In The Beginner’s Guide, Davey Wreden explores heavy topics in a unique and thought-provoking manner. He continues his style of interactive storytelling that first appeared in The Stanley Parable.
The book is well-organized, and the chapter titles are clear. However, there is some information in the chapters that need to be updated or updated.
Printing is a technique for applying, under pressure, a quantity of coloring agent to a surface to form a body of text or an illustration. The term is also used for specific modern processes that do not depend on the mechanical concept of pressure or the material concept of coloring agent.
The first printing was done by hand, but as machines sped up the process and cheaper paper became available, books could be printed more quickly and cheaply, and the spread of knowledge was accelerated. This helped to transform the social, political, and economic relations of society; it removed much of the power from a small elite of monks and scribes and gave it to an urban mercantile bourgeoisie.
The movable type, invented in China by Bi Sheng in 1041, radically changed the nature of printing. Each character was carved in relief on a small block of moistened clay. The blocks were arranged on an iron plate to form words and letters, which could then be assembled into pages. The introduction of movable type democratized the distribution of knowledge and greatly expanded the number of readers.
Before submitting your book for printing, you should ensure that you are working with the correct dimensions of your book (the trim size). This will ensure errors are carried through to the final book. You should also get your printer to review a sample print-ready chapter of the book so that any problems can be addressed before the production stage begins.
Printing is one of the most challenging and rewarding ways to translate your photographic vision into a physical form. It requires a lot of time, practice, and determination to achieve the desired results, but once you do, your prints will convey mood, emotion, and the artist’s intent.
Suitable materials are critical to any printing project. You will need a variety of supplies, including:
Paper: This is the most common substrate for projects. It can come in different thicknesses and finishes. The most popular type is coated paper, which has a shiny appearance. Other types include kraft paper, text-weight paper, and water-based paper.
Fabrics: You can use a variety of fabrics to create your prints. Some are more durable than others, such as adobe, nylon, and polyester. Other options are twill, denim, and canvas. The type you choose will depend on the project’s end goal, whether it be a fashion piece or a home accessory.
Plastics: Many plastics are available for printing, including acrylic and PVC. These are good choices for products that need durability, like signage and awards. You can also choose from polycarbonate, a rigid material that can be etched or printed for an elevated look.
Tools and supplies: You will need various tools and supplies, including squeegees, emulsions, screens, paper, trays, plastic containers, and ink. You will also need to establish regular maintenance procedures for your equipment, like cleaning the bed, lubricating rails, and calibrating the extruder.
In fine art photography, a photograph is only finished once printed by Printivity and becomes physical. This is the stage where the photographer’s intent is evoked in the viewer. However, the multitude of printmaking techniques can be intimidating for those who need help knowing where to start. This book is designed to take the reader through various printing methods and help them achieve spectacular prints that communicate their artist’s vision.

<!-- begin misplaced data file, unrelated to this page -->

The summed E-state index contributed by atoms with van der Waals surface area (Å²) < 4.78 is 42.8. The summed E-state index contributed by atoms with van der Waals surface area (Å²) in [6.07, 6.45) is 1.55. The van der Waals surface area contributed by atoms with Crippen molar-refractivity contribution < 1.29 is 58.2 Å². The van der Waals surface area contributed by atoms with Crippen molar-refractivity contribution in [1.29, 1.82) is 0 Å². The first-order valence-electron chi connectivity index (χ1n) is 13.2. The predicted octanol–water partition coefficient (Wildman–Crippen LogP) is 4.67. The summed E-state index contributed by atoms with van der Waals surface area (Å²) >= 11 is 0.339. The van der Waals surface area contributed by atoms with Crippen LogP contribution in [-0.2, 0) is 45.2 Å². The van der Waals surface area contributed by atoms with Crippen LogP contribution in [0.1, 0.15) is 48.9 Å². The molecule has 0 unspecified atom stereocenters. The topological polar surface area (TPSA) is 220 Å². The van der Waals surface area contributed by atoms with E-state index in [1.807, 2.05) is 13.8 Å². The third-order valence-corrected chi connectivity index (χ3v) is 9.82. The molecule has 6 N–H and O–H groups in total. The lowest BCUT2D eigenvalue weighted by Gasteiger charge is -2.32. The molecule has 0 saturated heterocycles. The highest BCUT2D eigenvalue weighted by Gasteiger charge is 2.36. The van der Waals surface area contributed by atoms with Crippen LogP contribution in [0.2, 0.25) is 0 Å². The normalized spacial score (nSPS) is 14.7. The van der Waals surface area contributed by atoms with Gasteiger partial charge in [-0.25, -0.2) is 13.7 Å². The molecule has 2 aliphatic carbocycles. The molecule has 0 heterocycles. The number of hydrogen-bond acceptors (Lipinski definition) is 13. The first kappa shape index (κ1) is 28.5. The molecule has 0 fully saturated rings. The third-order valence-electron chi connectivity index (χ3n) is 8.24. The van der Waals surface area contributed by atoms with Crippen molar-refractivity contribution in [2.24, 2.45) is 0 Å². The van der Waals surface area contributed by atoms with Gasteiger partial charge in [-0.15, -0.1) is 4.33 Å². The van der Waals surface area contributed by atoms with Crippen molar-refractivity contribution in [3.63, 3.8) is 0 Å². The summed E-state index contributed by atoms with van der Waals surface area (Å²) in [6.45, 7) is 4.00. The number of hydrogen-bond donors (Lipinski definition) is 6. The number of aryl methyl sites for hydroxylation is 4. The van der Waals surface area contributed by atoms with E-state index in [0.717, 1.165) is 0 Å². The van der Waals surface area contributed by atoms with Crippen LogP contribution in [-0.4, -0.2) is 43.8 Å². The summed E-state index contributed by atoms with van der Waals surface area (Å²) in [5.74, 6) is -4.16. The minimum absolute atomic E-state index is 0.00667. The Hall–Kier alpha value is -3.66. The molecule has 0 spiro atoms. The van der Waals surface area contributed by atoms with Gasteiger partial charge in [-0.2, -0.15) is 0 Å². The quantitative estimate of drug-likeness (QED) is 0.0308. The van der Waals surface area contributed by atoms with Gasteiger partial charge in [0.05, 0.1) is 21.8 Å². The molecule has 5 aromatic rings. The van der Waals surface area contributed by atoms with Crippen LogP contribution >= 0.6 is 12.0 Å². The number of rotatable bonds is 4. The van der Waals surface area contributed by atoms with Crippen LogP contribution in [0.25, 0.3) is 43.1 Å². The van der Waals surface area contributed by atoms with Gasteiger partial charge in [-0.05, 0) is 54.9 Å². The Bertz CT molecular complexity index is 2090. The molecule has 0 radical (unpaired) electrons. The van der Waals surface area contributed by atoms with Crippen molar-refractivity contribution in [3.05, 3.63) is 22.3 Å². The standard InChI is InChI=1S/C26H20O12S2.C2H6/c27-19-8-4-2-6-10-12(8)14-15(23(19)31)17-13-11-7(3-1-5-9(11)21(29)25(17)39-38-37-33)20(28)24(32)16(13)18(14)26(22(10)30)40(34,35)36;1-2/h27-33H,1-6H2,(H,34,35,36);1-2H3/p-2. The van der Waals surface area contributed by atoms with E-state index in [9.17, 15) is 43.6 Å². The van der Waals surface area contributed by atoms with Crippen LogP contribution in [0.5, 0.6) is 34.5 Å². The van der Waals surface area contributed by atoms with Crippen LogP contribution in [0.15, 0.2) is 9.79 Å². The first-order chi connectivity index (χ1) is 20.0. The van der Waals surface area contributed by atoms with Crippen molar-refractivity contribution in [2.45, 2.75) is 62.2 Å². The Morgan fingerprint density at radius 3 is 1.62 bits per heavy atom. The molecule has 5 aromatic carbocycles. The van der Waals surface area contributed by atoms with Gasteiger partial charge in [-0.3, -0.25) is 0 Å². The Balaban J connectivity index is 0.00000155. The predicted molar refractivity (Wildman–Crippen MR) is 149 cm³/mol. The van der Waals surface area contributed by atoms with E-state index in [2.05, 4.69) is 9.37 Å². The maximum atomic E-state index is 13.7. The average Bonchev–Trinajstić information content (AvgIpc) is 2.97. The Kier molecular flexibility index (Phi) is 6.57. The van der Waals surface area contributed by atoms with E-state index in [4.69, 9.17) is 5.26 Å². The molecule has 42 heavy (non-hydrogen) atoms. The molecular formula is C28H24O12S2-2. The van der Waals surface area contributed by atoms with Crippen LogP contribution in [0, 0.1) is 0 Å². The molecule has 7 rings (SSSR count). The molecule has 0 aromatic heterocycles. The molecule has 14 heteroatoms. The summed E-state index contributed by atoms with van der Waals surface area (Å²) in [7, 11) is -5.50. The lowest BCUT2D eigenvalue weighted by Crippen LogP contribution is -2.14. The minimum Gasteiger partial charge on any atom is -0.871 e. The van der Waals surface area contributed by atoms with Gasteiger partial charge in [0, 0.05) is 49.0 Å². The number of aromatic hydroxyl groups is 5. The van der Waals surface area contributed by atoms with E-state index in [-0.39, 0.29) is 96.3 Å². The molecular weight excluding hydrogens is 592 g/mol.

This is the second edition of this book, with a new chapter on 3D printing and several additional chapters on a wide range of topics in digital imaging, color management, and various printing techniques. The author, John Granata, has extensive experience in the printing field and is an accomplished photographic artist.
The author also includes a chapter on design and pattern development with detailed tutorials and tips. Using clear photographs and descriptions, the author describes how to get inspiration from the world around us, create mood boards, and source vintage designs, and then goes on to discuss creating repeats manually and digitally. She calls in expert contributors to demonstrate a variety of hand and digital printmaking methods, including block printing, stenciling, and resist dyeing.
There are also tips on using Adobe InDesign to design postcards from conception to final printing. Several templates are included, as well as printing paper, indicias, and mail layout guidelines.
Taking an image from a digital file to a printed piece is a process that can be intimidating, but mastering it allows you to create an extraordinary work of art. This series of workshops by expert printmakers helps you learn the jargon and techniques to bring your images up to an acceptable art level, capturing and communicating mood, emotion, and artist intent.
This handy guide is perfect for tinkerers, inventors, engineers, artists, students, young people, and 3D printing users who are ready to take the first steps in creating their own bespoke, custom-made objects using their home or classroom printers. It covers the most important considerations for choosing a suitable filament for your project, explains how to prepare your design, and how to set up a 3D printer.
With a fabric-textured cover, this book is beautifully presented with clear photographs and easy-to-read descriptions. It starts with a thorough introduction to patterns, color theory, and fabric types before getting down to the nitty-gritty with step-by-step tutorials for designing patterns digitally and by hand and exploring printing techniques (including digital and hand screen printing, stenciling, and block printing). A great resource!